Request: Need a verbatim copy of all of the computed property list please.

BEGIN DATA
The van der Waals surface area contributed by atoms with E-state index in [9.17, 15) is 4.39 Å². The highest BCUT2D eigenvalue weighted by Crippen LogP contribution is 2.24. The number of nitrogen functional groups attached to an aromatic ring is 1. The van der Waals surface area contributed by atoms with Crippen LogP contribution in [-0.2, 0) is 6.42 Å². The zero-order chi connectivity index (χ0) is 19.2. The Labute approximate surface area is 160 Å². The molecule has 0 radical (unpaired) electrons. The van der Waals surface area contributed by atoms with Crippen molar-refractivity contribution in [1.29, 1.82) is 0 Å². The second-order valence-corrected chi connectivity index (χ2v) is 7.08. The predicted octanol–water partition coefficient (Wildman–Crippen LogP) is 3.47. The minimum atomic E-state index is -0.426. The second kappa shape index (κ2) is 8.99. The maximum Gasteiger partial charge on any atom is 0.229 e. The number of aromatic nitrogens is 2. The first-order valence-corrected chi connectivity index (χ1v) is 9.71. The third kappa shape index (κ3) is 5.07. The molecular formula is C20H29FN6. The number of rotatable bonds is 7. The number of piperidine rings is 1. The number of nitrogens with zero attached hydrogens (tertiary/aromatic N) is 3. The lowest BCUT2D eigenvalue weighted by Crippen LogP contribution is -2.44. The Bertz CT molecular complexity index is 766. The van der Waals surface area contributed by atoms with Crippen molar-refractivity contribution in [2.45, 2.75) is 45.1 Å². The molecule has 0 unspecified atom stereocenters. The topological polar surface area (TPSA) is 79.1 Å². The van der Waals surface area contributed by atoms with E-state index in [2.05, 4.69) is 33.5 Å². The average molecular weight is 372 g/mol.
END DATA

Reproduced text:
The van der Waals surface area contributed by atoms with E-state index in [9.17, 15) is 4.39 Å². The highest BCUT2D eigenvalue weighted by Crippen LogP contribution is 2.24. The number of nitrogen functional groups attached to an aromatic ring is 1. The van der Waals surface area contributed by atoms with Crippen LogP contribution in [-0.2, 0) is 6.42 Å². The zero-order chi connectivity index (χ0) is 19.2. The Labute approximate surface area is 160 Å². The molecule has 0 radical (unpaired) electrons. The van der Waals surface area contributed by atoms with Crippen molar-refractivity contribution in [1.29, 1.82) is 0 Å². The second-order valence-corrected chi connectivity index (χ2v) is 7.08. The predicted octanol–water partition coefficient (Wildman–Crippen LogP) is 3.47. The minimum atomic E-state index is -0.426. The second kappa shape index (κ2) is 8.99. The maximum Gasteiger partial charge on any atom is 0.229 e. The number of aromatic nitrogens is 2. The first-order valence-corrected chi connectivity index (χ1v) is 9.71. The third kappa shape index (κ3) is 5.07. The molecular formula is C20H29FN6. The number of rotatable bonds is 7. The number of piperidine rings is 1. The number of nitrogens with zero attached hydrogens (tertiary/aromatic N) is 3. The lowest BCUT2D eigenvalue weighted by Crippen LogP contribution is -2.44. The Bertz CT molecular complexity index is 766. The van der Waals surface area contributed by atoms with Crippen molar-refractivity contribution in [2.45, 2.75) is 45.1 Å². The molecule has 0 unspecified atom stereocenters. The topological polar surface area (TPSA) is 79.1 Å². The van der Waals surface area contributed by atoms with E-state index in [2.05, 4.69) is 33.5 Å². The average molecular weight is 372 g/mol.